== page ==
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Mind in Plants

  • W. Lauder Lindsay
Extract

In studying, during the last five years, the phenomena of Mind in the Lower Animals, I have encountered as great difficulty in drawing any definite or definable Psychical Line of Demarcation between Plants and the Lowest Animals as between the Higher Animals and Man. In other words, it appears to me that certain attributes of mind, as it occurs in Man, are common to Plants. The only alterative is the omission from our conceptions and definitions of Mind of certain phenomena common to plants with all classes of animals, including man—those, namely, that do not involve what we distinctively call consciousness. But the difficulties of such an elimination seem to me insuperable.

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Notes

As described (e.g.) by—

(1.) Darwin: 44 Insectivorous Plants,” 8vo., illustrated, London, 1875.

(2.) Hooker: Address on the same subject, before the British Association at Belfast, 1874, and reported at length in “Nature” for Sept. 3, 1874.

(3.) Balfour (Dr. Thomas A.G., of Edin.), in the “Transactions of the Botanical Society of Edin.,” for 1875; as well as in the “Garden,” for Aug., 1875, and in “Chambers's Journal,” for Aug., 21, 1875.

For instance (1) the English translation of Sachs; or of (2) Le Maout and Dccaisne; (3) the first vol. of Brown's “Manual;” or (4) the larger Manuals of Professor Balfour.

As demonstrated more especially by Prof. Burdon-Sanderson, for instance, in his “Note on the Electrical Phenomena which accompany irritation of the leaf of Dionæa muscipula” in the “Proceedings of the Royal Society,” No. 147, 1873: which phenomena I had the pleasure of seeing for myself, when he showed them before the British Medical Association at Edinburgh, in August, 1875.

Read to the Academy of Natural Sciences of Philadelphia, in September, 1874, and reported in “Nature,” for June 3, 1875, p. 100.

(1) “Influence of the Cholera Poison on the Lower Animals and on Plants.” Clinical Notes on Cholera: Association Medical Journal, 1854.

(2) “Suggestions for Observations on the Influence of Cholera and other Epidemic Poisons on Plants.” Proceedings of Botanical Society of Edinburgh, 1856.

“Manual of Botany: Anatomical and Physiological,” Edinburgh, 1874, p. 257.

Dr. Thomas A. G. Balfour, in “The Garden,” for August, 1875.

E.g. In the so-called “Compaes-plant,” Vide Brown, “Manual,” p. 562.

Brown, “Manual,” p. 567.

Article “Sensation,” in “Chambers's Ercyclopedia,” 1st ed., 1866.

“Organic Laws,” p. 157.

Address on “The Carnivorous Habits of Plants,” delivered at the British Association Meeting at Belfast, 1874, and reported in “Nature,” September 3, 1874, p. 370.

Just as such terms as sleep, love and soul, are used figuratively by at least the majority of those who employ them at all in regard to Plants.

“On the Doctrine of Human Automatism.”—Contemporary Review, Feb., 1875, p. 410.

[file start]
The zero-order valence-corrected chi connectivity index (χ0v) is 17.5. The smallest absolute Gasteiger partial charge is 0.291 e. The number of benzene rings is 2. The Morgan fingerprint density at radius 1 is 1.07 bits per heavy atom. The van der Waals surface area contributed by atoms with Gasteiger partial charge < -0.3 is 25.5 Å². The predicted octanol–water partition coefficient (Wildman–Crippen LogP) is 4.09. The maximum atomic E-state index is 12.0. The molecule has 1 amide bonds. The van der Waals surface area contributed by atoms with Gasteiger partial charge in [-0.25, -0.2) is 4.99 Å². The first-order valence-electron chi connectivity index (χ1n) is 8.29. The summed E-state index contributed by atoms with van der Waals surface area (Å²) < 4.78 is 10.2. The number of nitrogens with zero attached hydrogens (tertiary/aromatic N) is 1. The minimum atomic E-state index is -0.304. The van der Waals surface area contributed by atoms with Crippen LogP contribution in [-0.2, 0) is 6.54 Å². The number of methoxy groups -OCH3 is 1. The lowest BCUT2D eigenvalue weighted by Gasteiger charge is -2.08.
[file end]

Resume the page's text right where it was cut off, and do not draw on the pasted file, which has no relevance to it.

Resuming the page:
§ Ibid, p. 412.

“On the Doctrine of Human Automatism.”—Contemporary Review, Feb., 1875, p. 402.

Ibid, p. 406.

Ibid, p. 407.

§ Ibid, p. 400.

Review in “Nature” (July 15th, 1875, p. 209), by Dr. A. W. Bennett, of Darwin's “Insectivorous Plants.”

“Organic Laws,” p. 161.

“Manual,” p. 585.

According to the recent researches of Professor Dewar, of Cambridge, and Dr. Lawson Tait, of Birmingham.

§ Dr. Thos. A. G. Balfour in the “Garden.”

“On the Movements and Habits of Climbing Plants,” Journal of Linnean Society: Botany, Vol. ix, 1867, p. 118.

Brown, “Manual,” p. 580.

“Climbing Planta,” p. 57.

“Cimbing Plants,” p. 55.

§ Brown, p. 580.

Balfour in “The Garden.”

These experiments are noticed paragraphically in “Nature,” February 26th, 1874, p. 332, and July 15th, 1875, p. 207.

∗∗ Brown, p. 577.

Climbing Plants,” p. 77.

Professor Lawson—“Vegetable Physiology,” p. 78.

“A chapter on some Organic Laws of Personal and Ancestral Memory,” “Journal of Mental Science,” July, 1875, p. 155.

Section on “Vegetable Physiology,” in Chambers's “Information for the People,” 1857 [by Professor Lawson, of Dalhousie College, Halifax, Nova Scotia].

Sir John Lubbook on the “Origin of Civilisation,” chap. v.

Sir John Lubbock on the “Origin of Civilisation,” p. 181.

“Mind and Body: the Theories of their Relation,” by Prof. Bain: one of the International Scientific Series, 2nd ed., London, 1873, p. 155.

Lubbock, p. 181.

§ Laycock, “Organic Laws,” p. 183.

Laycock, “Organic Laws,” p. 184.

Quoted by Laycock, ibid, p. 185.

∗∗ “Mind and Body,” p. 155.

Review of Sir Benjamin Brodie's “Psychological Inquiries,” “Journal of Psychological Medicine,” October, 1854, p. 495.

Ibid., p. 495.

Quotation in “Journal of Psychological Medicine,” Oct., 1854, p. 493.

Ibid., p. 493.

Report in the “Athenaeum,” Sept. 11, 1875, p. 346.

§ “Manual,” p. 558.

“How plants behave,” 1872, p. 850, quoted by Brown, “Manual,” p.585.

Quoted by Brown, “Manual,” p. 558.

Review of “Psychological Inquiries,” p. 481.

Ibid, p. 494.

A vol. of the “Traveller's Library,” 8 vo., London, 1854.

Vol. on “Winter,” 4th ed., 8 vo., Edin., 1841.

“Organic Laws,” p. 157.

Ibid, p. 156.

Mentioned by Bain, “Mind and Body,” p. 186.

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Mind in Plants

  • W. Lauder Lindsay
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